FIRST PERSONS HOME INSIGHT

10 Lessons I Should Have Learned Before Starting My First High-Profile Job.

To my 22-year-old self.

Walking into the great publishers’ headquarters was like a dream. Everywhere was perfect. Not up to how I fantasized it to be. But not too far below, either. The compound was quiet. The plants were green and in blossom. Outside had the tranquility of seclusion. Inside had the careful knit of intentionality. I was happy to be there. Just grateful to have been invited for an interview. That was the beginning. Here are the lessons.

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1. Your hero doesn’t have to be powerful, rich, or famous. They can be a little known writer whose work you stumbled across in a pile of old books you found in an old study. But when you are asked to write about them, whether known or unknown, tell the story truthfully and happily. Paint your hero beautifully for others to fall in love with them also, because in spite of your talent, you get the job by acknowledging those who were there before you, and highlighting lessons you learned from them.

2. When your hands are shaking, and your heart, along with other organs in your body begin to vibrate unrhythmically, dab some water on your face and declare, “I deserve to be here. I deserve this role and organization. My social background does not make me unworthy of attention. I have a voice and a message to communicate to the world. I deserve to stand on this platform. I’ve earned this. I should enjoy this.”

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3. Pay is the amount you earn for contributing your skills and talents to help an organization achieve its vision and mission. And it comes in the form of a set amount of money, retirement plan contribution, medical care, et cetera. It shouldn’t come as a seat at the table, a staff I.D card, an invitation to social events or an opportunity to speak. So, get a grip on your gratefulness for the opportunity, and negotiate for what your contribution is worth.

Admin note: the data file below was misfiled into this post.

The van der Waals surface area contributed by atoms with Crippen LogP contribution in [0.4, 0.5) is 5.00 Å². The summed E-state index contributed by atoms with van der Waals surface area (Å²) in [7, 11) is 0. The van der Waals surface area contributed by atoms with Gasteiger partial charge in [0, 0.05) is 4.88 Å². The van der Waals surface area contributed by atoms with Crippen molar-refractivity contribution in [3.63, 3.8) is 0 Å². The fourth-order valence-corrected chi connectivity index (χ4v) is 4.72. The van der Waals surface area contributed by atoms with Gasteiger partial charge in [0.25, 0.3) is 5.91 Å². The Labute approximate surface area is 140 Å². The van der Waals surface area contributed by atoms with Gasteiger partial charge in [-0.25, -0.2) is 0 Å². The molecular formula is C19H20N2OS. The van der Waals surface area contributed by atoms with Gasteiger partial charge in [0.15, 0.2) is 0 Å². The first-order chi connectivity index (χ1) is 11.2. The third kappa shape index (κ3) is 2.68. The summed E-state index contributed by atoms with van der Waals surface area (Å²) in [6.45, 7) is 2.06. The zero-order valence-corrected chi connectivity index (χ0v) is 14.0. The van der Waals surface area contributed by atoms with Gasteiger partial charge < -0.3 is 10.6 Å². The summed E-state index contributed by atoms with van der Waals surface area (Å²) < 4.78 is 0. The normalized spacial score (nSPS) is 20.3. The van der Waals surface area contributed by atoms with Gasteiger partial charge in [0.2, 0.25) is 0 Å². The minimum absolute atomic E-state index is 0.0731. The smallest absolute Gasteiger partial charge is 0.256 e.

4. In a matter of days, the office gossips, social climbers, credit thieves, office bully, and lobbyists, will circle around you to introduce themselves one by one. Pay attention to who they say they are, and what the true organizational culture is. Then, navigate that political environment by practicing these strategies by Forbes.

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5. If you are ever at the point where pasting a smile on your face, over makeup, no longer works, what you will do is take days off to deal with your domestic issues, or other personal situations. But what you will not do is vent to HR, or colleague you think you are friends with. Or in a matter of days, your personal life will be dissected, analyzed, contorted and disseminated, and you will be judged and treated poorly for a very long time.

6. After resuming a job, two months is the maximum amount of time you should walk in to the office screaming, “I am poor!”, because your personal brand matters a lot, and will determine the kind of opportunities that you are given. For that reason, start laundering your image as soon as possible, and make efforts to show people where you are and where you want to be, through what you wear and how you groom yourself.

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7. It may be hard to acknowledge, but your colleagues are your competition. They may be working with you as teammates, some may actually be people you play with outside work, but they are also people who are actively seeking out, sometimes harmful, ways to clinch for themselves limited growth opportunities in the organization. Be aware of this dynamic in your relationships and look out for yourself.

8. Route your ideas to the right decision makers, no matter how much the idea of approaching them terrifies you, or the size of barrier that’s been erected to stop you from gaining access to them. Your growth and promotion depends on this. And it doesn’t matter if your voice shakes a lot when you’re sharing your thoughts, or your inner critic thinks your ideas aren’t worth much. Share them anyway during meetings and one-on-one meets. Remember, credit and idea thieves are always plotting out ways they can take ownership of other people’ ideas.

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9. Respect your bosses, but not in ways that erases your value as a person. Set boundaries. Assert your sine qua non. Show your force of personality. Express your giftedness and capacity for bigger contributions.

10. Your home life, innately, spills into your work life, and follows you everywhere you go, including good work environments. And where it is hostile and toxic, your work life is negatively impacted. However, the degree of impact depends on the amount of support you receive from other places. Therefore, set up your home life to be nurturing to you. Cleanse, leave, shut the door, do whatever is needed to make your life outside work peaceful and enjoyable, so that your life at work is easier and thriving.

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